Carbon Border Adjustments: Climate Protection or Climate Protectionism?
Pricing greenhouse gas emissions is one of the most important tools to decarbonise economies, and it has been implemented in the EU since 2005 through the EU Emissions Trading System (ETS). As part of this policy, the heavy industry benefits from large exemptions and receives nearly all of its allowances (i.e. pollution permits) for free. This has led to significant windfall profits for companies and is tantamount to subsidising pollution. The free allocation is supposed to prevent so-called “carbon leakage”, a hypothetical concern according to which companies will relocate their production from the EU if they are faced with excessive carbon prices domestically.
There is no evidence of carbon leakage having taken place due to climate policies such as the EU ETS, and ex-ante theoretical predictions have found a very limited risk in the future, materialising (theoretically) only at very high carbon prices. Therefore, the free allocation should be fully phased out. Moreover, while the power sector, which must purchase its allowances, has decarbonised steadily year after the year, industrial emissions have stagnated since 2012.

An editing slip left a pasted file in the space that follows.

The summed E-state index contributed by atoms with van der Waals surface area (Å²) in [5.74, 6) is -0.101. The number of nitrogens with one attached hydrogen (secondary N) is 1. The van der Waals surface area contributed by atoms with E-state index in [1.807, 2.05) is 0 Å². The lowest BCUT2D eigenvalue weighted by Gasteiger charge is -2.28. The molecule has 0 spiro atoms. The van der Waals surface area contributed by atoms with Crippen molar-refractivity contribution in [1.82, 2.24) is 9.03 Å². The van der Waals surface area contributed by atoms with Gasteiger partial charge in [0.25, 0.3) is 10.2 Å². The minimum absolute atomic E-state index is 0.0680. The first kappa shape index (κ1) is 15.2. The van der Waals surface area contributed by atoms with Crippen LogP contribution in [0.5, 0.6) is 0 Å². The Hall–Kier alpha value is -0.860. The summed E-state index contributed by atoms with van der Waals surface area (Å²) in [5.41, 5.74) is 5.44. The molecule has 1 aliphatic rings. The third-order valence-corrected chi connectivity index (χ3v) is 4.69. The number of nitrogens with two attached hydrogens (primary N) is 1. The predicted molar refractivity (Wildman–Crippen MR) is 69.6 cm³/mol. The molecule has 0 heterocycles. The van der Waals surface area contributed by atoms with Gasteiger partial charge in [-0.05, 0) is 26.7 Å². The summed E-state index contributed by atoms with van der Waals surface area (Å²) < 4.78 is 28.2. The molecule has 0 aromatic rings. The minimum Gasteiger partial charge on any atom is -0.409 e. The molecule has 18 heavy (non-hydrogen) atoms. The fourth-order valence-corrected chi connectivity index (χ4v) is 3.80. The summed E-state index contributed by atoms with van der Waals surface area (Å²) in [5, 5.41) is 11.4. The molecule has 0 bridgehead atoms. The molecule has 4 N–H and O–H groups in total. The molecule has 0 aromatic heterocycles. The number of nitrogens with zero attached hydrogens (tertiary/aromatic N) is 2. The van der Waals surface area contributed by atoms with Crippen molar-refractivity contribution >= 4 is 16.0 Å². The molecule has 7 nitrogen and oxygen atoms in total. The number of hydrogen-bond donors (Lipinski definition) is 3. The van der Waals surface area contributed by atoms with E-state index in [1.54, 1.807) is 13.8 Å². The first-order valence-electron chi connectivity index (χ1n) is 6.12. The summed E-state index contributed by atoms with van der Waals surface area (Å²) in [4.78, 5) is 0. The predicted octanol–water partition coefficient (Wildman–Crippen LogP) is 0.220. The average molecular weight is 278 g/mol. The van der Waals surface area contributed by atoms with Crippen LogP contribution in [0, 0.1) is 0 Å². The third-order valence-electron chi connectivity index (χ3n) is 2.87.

As part of the EU Green Deal, the European Commission is considering a Carbon Border Adjustment Mechanism (CBAM) to reduce the risk of carbon leakage, as an alternative to the existing measures under the EU ETS. This implies it would allow a phase-out of free allocation. Given the lack of evidence to support the theoretical risk of carbon leakage, neither the free allocation of pollution permits nor a CBAM are necessary tools for climate action. However, a CBAM is preferable to free allocation as a CBAM ensures that polluters pay for their emissions. If a CBAM is to be introduced, the following prerequisites and design elements are necessary.
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